Summer—like for an instant the autumn sun bursts out,
And the light through the turning elms is green and clear;
It slants down the path and ragged marigolds glow
Fiery again, last flames of the dying year.
A blue—tit darts with a flash of wings, to feed
Where the coconut hangs on the pear tree over the well;
He digs at the meat like a tiny pickaxe tapping
With his needle—sharp beak as he clings to the swinging shell.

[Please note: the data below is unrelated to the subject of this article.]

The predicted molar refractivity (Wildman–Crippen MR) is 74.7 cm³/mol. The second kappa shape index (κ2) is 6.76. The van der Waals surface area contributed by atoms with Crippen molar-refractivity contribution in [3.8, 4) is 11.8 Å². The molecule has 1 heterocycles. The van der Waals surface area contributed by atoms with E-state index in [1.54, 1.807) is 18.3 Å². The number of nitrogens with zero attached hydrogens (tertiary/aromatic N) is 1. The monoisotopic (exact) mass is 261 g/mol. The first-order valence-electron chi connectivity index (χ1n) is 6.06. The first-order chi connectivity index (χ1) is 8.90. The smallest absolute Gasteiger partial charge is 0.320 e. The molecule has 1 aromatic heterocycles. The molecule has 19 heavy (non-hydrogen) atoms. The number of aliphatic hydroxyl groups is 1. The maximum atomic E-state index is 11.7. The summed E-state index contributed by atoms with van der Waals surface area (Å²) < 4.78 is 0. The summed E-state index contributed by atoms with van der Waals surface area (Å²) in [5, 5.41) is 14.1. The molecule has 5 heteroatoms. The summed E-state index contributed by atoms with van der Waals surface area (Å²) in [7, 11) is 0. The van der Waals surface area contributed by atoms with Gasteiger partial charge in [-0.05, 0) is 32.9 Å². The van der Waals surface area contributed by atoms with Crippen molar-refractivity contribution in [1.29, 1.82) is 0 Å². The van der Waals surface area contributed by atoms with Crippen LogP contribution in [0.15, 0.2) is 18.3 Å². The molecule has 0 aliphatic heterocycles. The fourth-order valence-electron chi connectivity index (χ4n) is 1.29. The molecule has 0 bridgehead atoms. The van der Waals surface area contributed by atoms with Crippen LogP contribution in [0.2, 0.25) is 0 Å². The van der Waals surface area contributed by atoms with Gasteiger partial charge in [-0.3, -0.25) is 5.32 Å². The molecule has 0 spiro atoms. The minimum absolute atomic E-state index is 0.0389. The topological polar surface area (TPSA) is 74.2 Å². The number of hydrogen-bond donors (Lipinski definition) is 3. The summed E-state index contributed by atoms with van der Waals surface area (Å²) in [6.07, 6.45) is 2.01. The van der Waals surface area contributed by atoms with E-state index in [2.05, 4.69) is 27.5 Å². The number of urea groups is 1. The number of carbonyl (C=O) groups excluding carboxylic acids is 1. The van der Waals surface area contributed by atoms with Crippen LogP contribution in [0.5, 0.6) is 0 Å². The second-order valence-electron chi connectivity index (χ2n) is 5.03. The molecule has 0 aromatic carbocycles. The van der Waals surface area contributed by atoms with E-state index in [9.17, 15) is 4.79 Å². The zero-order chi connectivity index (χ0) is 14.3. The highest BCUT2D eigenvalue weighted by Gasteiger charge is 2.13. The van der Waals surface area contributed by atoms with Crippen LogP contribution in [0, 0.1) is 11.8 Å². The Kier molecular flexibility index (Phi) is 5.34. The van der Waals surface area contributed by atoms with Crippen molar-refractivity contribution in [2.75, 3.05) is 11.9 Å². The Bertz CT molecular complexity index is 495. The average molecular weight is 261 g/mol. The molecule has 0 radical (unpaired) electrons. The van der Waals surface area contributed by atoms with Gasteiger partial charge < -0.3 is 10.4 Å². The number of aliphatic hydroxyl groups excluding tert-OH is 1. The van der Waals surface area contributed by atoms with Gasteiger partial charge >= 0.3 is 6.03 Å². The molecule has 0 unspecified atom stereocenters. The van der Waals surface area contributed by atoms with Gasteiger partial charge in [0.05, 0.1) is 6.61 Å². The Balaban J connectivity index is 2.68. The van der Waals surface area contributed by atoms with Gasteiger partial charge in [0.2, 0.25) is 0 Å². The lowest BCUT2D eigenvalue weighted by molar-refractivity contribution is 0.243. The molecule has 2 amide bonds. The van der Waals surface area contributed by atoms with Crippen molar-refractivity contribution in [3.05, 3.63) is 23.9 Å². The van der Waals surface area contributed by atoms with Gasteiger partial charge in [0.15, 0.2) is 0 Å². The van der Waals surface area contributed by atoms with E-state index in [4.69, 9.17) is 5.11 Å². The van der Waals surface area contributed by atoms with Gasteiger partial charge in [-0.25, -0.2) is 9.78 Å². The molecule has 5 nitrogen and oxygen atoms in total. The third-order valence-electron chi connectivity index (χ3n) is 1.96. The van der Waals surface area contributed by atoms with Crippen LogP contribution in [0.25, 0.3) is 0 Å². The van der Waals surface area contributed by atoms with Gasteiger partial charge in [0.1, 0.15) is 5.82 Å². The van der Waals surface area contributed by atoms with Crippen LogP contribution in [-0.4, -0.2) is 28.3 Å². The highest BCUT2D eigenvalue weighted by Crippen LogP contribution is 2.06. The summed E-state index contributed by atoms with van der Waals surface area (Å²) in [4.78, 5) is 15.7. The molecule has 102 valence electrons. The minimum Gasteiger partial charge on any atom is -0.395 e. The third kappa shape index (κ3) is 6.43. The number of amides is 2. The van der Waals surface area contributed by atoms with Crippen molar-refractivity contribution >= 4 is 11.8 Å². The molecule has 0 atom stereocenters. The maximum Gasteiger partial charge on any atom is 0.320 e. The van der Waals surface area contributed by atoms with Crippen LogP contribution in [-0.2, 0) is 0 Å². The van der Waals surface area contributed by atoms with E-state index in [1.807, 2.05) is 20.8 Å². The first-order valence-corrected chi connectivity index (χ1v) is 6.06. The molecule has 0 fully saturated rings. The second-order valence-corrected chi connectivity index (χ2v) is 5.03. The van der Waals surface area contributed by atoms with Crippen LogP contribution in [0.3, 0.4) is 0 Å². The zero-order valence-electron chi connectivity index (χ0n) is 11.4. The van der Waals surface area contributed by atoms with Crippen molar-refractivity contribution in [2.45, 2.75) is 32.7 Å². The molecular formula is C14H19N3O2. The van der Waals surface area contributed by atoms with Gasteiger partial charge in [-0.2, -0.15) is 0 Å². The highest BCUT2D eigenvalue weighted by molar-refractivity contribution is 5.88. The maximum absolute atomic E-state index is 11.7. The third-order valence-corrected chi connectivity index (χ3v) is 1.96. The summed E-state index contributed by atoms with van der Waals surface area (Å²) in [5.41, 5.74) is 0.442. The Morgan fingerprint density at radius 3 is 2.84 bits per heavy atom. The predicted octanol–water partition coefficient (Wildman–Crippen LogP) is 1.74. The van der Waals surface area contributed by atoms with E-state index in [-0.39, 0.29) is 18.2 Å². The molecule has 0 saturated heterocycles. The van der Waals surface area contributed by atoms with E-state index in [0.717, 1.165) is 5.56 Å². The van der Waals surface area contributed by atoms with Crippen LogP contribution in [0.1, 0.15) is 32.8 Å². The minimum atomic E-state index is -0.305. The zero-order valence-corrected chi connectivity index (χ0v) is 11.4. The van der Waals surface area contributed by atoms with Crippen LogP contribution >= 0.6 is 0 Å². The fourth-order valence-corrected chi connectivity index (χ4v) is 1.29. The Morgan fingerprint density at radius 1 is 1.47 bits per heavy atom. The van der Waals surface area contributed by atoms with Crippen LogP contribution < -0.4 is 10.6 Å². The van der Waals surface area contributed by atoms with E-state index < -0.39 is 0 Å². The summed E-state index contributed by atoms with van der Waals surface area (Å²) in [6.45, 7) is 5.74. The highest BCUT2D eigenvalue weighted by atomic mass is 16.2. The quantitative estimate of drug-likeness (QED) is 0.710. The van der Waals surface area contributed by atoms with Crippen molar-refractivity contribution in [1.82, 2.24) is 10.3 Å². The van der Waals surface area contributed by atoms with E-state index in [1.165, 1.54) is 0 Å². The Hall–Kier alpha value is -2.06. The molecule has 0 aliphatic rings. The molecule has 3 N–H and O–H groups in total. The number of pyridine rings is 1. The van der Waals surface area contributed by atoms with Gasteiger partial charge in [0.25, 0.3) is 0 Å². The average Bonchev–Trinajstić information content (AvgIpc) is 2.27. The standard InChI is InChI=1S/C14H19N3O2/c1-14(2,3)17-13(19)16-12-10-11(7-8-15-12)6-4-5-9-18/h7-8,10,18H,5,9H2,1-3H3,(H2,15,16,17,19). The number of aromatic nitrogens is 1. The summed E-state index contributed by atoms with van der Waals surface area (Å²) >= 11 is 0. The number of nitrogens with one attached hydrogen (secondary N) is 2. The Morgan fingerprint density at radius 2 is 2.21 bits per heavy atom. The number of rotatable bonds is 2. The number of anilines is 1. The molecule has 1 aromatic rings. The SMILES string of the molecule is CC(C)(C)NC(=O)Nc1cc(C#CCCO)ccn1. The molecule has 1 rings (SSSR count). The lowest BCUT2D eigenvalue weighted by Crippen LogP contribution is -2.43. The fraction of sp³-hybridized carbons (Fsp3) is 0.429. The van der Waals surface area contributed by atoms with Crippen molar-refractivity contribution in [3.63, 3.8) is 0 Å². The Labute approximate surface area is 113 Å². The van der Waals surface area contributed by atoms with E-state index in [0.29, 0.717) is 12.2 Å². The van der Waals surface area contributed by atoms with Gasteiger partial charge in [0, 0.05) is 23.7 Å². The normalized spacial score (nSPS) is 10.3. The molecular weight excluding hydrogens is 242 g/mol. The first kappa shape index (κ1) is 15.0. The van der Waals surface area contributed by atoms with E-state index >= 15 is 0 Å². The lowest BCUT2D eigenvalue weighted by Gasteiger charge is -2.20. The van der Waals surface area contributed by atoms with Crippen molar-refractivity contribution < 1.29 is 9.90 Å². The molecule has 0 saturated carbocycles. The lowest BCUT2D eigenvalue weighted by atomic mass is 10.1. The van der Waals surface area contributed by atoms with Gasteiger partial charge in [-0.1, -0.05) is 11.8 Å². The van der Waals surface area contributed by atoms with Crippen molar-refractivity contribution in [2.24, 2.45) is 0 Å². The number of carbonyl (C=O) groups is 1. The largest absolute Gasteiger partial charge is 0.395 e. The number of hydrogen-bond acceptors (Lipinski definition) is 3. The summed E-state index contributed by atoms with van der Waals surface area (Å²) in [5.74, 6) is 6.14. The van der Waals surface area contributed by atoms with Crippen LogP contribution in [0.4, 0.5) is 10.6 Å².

Then he runs up the trunk, sure—footed and sleek like a mouse,
And perches to sun himself; all his body and brain
Exult in the sudden sunlight, gladly believing
That the cold is over and summer is here again.
But I see the umber clouds that drive for the sun,
And a sorrow no argument ever can make away
Goes through my heart as I think of the nearing winter,
And the transient light that gleams like the ghost of May;
And the bird unaware, blessing the summer eternal,
Joyfully labouring, proud in his strength, gay—plumed,
Unaware of the hawk and the snow and the frost—bound nights,
And of his death foredoomed.